From the hallowed halls of Canton, Ohio, to the modern-day gridiron heroes in their full HD glory, the story arch of urban youths clawing and working their way to become pro athletes is nothing new.
NFL player Michael Oher's story -- of finding a home and solace away from inner-city Memphis' aptly named Hurt Projects with a wealthy, white family, the Tuohys -- is shared by players such as Philadelphia Eagles receiver Jeremy Maclin and Tennessee Titans linebacker Keith Bulluck, who were also taken in by white families and spared from the pitfalls and violence of urban living.
But the similarities shared by players who rose from hardscrabble beginnings to on- and off-the-field glory do not take away from the long road each endured to make it.
For Oher, the dream of playing professional football was about all he had during the darkest times of his life, as he bounced, from home to home and school to school, teetering on the edge of gang recruitment and life in an urban abyss.
Watch "The Blind Side: The True Story Behind the Movie" on a special edition of "20/20" Tuesday, Dec. 29, at 10 p.m. ET.
"The realist dream I ever had was getting, you know, drafted into the NFL," Oher, 23, said in an interview with "20/20." "Ever since I can remember, I always said to myself I want better than what I want right now. No matter where I was, the projects, the neighborhood, I said to myself, 'I'm going to get out.' Every day I woke up and said, 'I'm going to work hard, this day, to get to that next level.'"
Oher did get out, and his story of finding the Tuohy family and success in high school and college was turned into a hit book and Hollywood blockbuster movie, "The Blind Side."
The movie ends with Oher being drafted in the first round by the Baltimore Ravens but his new life chapter is just beginning.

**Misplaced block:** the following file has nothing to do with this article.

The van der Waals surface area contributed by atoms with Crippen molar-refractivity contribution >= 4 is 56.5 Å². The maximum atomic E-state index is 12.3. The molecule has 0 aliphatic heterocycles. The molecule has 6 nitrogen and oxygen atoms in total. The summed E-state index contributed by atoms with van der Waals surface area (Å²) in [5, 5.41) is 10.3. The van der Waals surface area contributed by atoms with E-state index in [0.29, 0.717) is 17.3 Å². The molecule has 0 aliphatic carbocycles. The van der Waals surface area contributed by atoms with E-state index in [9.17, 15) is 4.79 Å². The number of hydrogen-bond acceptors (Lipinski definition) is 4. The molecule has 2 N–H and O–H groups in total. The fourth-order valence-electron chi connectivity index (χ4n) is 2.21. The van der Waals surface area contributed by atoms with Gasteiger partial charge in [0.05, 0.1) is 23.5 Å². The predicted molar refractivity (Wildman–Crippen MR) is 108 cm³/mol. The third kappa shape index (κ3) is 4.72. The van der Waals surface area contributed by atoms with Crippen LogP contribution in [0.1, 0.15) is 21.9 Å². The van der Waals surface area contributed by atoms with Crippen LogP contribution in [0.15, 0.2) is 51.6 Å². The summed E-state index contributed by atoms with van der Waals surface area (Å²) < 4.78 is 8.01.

"That was a dream come true," Oher said of the moment he was drafted with the 23rd pick by the Ravens in the first round. "You know, to finally hear your name called, a long road and a lot of hard work, everything had finally paid off. Something I'll never forget."
An already well-known rookie for his collegiate success as a first-team, all-American selection during his senior year, Oher had the added pressure of Hollywood celebrity riding him into his rookie season. He said the extra attention he has received from "The Blind Side" has not been missed by opposing teams.
"I meet a lot of players out there on the other team, kind of joking around and stuff, calling, 'Movie star,' uh, when can I be in the movie?'" he said, chuckling.
Oher has managed to keep his head down and, as in his real-life upbringing, the 6-foot-4, 309-pound offensive tackle is a tale of two worlds on and off the field.
"Oher is this extremely polished, poised, polite young man who, once he crosses the white line on a football field and the game begins, becomes an aggressive, intense, physical force," said Gerry Sandusky, sports anchor for WBAL-TV in Baltimore.
Sandusky referred to Oher's blend of size and agility as an almost once-in-a-decade find for an NFL team. Not since Jonathan Ogden dominated at left tackle for the Ravens in an almost sure-fire Hall of Fame career has the team had such high hopes for a rookie player.
And, so far, drafting Oher has paid off. He has started every game for the Ravens this season, switching between right and left tackle.